Learning to be an Environmental Educator

Over the last three days I’ve delivered presentations to over 900 school children. It was incredibly fun, but first I have to say something –  I have gained an incredible respect for school teachers.

Working with Sam (Visitor Services – U.S. Fish and Wildlife Service), I came up with a great presentation that involved a great game to engage students while I talked about birds. At the end of it all, I believe I had imparted knowledge about bird migration routes and the scope of their migration – and opened the students’ eyes to the concept of many people working together and how they can help to protect the environment.

I swear it was so much fun, but exhausting. They had the most awesome questions! One little girl wanted to know how birds sleep if they are always migrating. Another wanted to know, “Why are there so many birds?” Can you imagine trying to simplify for a first grader how different habitat conditions lead to specialized evolution? It taught me so much on how to quickly describe ideas in very simple ways. And, further still, how to answer a question and then ask a question back that leaves a child knowing that there is always more research that could be done – and they could be the ones to do it.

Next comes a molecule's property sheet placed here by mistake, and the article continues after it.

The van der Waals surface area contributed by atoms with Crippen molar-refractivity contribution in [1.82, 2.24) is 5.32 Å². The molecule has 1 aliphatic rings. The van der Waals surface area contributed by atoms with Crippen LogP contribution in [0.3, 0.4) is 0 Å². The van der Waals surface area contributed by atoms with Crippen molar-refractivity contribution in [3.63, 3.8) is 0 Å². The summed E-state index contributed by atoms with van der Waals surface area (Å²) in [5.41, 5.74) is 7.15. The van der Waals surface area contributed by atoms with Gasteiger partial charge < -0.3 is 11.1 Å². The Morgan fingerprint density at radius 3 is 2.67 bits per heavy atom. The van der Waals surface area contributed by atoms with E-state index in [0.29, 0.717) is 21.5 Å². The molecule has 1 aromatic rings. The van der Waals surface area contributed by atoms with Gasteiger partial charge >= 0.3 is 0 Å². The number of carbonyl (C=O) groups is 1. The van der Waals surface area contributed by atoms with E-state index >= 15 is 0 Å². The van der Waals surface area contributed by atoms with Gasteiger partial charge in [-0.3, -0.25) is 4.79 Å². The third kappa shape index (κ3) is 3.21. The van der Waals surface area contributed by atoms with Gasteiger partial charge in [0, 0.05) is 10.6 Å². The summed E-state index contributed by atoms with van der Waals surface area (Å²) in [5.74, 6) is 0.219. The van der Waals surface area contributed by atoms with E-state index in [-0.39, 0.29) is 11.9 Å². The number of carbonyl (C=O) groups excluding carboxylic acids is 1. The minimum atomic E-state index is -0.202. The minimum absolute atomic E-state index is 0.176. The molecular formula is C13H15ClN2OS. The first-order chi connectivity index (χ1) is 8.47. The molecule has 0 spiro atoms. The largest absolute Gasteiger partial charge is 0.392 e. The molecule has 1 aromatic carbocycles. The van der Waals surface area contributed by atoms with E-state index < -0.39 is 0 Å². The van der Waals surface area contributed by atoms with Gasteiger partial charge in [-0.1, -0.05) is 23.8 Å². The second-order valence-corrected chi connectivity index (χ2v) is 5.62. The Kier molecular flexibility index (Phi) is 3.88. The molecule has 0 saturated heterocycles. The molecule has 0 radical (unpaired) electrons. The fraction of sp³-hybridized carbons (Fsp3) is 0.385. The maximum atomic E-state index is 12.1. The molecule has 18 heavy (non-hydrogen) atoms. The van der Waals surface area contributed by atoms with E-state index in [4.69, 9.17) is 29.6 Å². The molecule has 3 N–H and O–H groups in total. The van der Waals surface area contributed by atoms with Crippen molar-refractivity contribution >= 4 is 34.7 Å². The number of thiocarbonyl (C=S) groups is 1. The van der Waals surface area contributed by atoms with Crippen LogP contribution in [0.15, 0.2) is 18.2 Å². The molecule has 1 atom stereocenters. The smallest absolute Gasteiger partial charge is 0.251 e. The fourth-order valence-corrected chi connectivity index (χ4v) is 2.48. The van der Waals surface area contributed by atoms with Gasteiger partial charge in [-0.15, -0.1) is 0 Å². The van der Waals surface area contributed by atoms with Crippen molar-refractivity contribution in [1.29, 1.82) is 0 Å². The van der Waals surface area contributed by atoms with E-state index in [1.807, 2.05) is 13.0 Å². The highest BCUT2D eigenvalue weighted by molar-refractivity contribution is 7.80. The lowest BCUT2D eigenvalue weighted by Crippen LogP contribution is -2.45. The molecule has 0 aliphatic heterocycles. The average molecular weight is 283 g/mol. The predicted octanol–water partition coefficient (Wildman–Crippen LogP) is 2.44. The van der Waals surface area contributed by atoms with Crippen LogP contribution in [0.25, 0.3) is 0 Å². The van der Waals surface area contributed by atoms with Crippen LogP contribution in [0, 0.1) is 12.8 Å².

They gave us so many cards!

Tomorrow we head north. Again. I can’t wait for Denali. But it’s scary as that will mean this ends. It’s only for three months, but it’s the perfect job.

Learning to be an Environmental Educator

Christian McWilliams
Christian.M.McWilliams@gmail.com

Christian studied International Conflict Analysis and Resolution at George Mason University with an interest in global environmental conservation, and has lived most of his life between Spain and the United States. Internship experiences during his studies have taken him up and down the East Coast of the US, and had him spend over a year in Mumbai. He enjoys keeping up with global and domestic news, volunteering, and a well made cup of coffee.

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